Login | October 21, 2020

Court tries eye exams as drug-testing alternative

Lucas County Common Pleas Court is trying to reduce its costs for drug testing with the use of an ocular scanner. (Photo courtesy of the Ohio Supreme Court).

CSABA SUKOSD
Supreme Court
Public Information Office

Published: September 30, 2020

A northwest Ohio court is experimenting with an unconventional drug-screening method in an effort to cut thousands of dollars spent annually on tests for illegal substances.
Lucas County Common Pleas Court is conducting a pilot program for its drug court participants that uses a retinal scanner to detect prohibited substances as a way to reduce the costs of more traditional methods, such as urinalysis, saliva swabs, or sweat patches.
“In Lucas County, the overwhelming majority of people who submit to [analysis] test negative. That costs money,” said Judge Ian English, who’s in charge of the specialty docket. “We’re trying to reduce the number of people who submit to negative testing.”
The ocular scanning process is similar to a vision exam at the Bureau of Motor Vehicles or an optometrist’s office, where a person looks into goggles connected to a machine.
Each individual subject to the court’s retinal screenings must first pass a urinalysis test. Then, their eye activity is biometrically gauged to establish a sober baseline.
The drug court regimen calls for periodic testing. With the baseline set, follow-up exams can be completed within a couple minutes. Any unusual retinal activity would be flagged. Urinalysis would be repeated only for those who fail the retina test, saving time and money.
“Looking back at when we were trying to come up with our parameters, I wanted to make sure we were measuring the right things,” said Michelle Butts, the drug court program coordinator.
In Lucas County, urine tests range from $9 to $24 per sample depending on how many substances are being traced. The most common assessment is a five-panel test that checks for amphetamines, cocaine, opiates, phencyclidine (PCP), and marijuana. The costliest probes check up to 12 possible drugs.
The level and frequency of testing depends on a risk-based system that factors in a person’s history. Some individuals require two screenings a week; others, once every three months, or longer.
For those who need more monitoring – especially at the outset of the program – but who remain clean, the savings can add up quickly. Aside from the $30,000 needed to purchase a screening machine, the only other expense for the court is an $11,000 annual charge for operation by the service provider, which includes unlimited testing.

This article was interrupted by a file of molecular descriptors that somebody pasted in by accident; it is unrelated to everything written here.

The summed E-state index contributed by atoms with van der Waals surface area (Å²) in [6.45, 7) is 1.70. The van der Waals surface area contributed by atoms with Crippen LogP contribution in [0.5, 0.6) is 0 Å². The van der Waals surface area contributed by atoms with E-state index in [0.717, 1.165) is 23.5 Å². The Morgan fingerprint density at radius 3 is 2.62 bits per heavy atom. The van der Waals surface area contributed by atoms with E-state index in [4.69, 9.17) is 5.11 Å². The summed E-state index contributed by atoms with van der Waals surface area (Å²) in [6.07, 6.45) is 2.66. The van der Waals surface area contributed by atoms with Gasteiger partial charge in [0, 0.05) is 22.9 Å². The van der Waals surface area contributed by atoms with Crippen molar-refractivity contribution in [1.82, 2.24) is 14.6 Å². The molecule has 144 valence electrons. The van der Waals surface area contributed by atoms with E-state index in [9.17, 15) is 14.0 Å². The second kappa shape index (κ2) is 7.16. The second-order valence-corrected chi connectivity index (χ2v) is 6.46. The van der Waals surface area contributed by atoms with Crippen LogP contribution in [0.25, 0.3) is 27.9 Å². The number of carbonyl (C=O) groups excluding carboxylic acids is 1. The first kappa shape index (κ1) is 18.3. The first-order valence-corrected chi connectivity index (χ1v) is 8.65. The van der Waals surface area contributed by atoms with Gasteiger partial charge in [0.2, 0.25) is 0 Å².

“The machine has a fixed cost, and that’s a cost the court can bear without passing it on to people,” said Judge English.
The drug and alcohol screening technology, which was created in 2003, has been used in other Ohio courts. Montgomery County Common Pleas Court, which Lucas County officials collaborated with for guidance, has one of the larger programs in the state with more than 16,000 tests annually. That program is currently suspended due to COVID-19.
The pandemic presented unanticipated problems for Lucas County’s pilot project, as well.
The coronavirus halted the operation for three months, and altered procedures when the program resumed. As part of the Toledo-Lucas County Health Department’s safety measures, a breathalyzer test that’s part of the machine’s analysis has been disabled to limit the possible spread of the disease.
The drug court team also has experienced technical concerns with the retina technology. These range from indeterminate readings caused by eye makeup to mechanical issues with the hardware.
The purpose of the pilot program, slated through the spring, is to explore affordable and accessible ways to administer drug testing in the county. If successful, the goal would be to expand testing to offenders beyond the drug court, and purchase more machines to be housed in various parts of the city to accommodate those with transportation and scheduling limitations. One example would be the sheriff’s office, which could provide 24-hour testing.
“Now that we’re forced to reduce operations [due to the pandemic], to be able to effectively test people, protect the public, and reduce costs are what many courts in our state need,” Judge English said. “We've had some growing pains, but I’m hopeful that we are able to work through those, and utilize the machine far into the future.”


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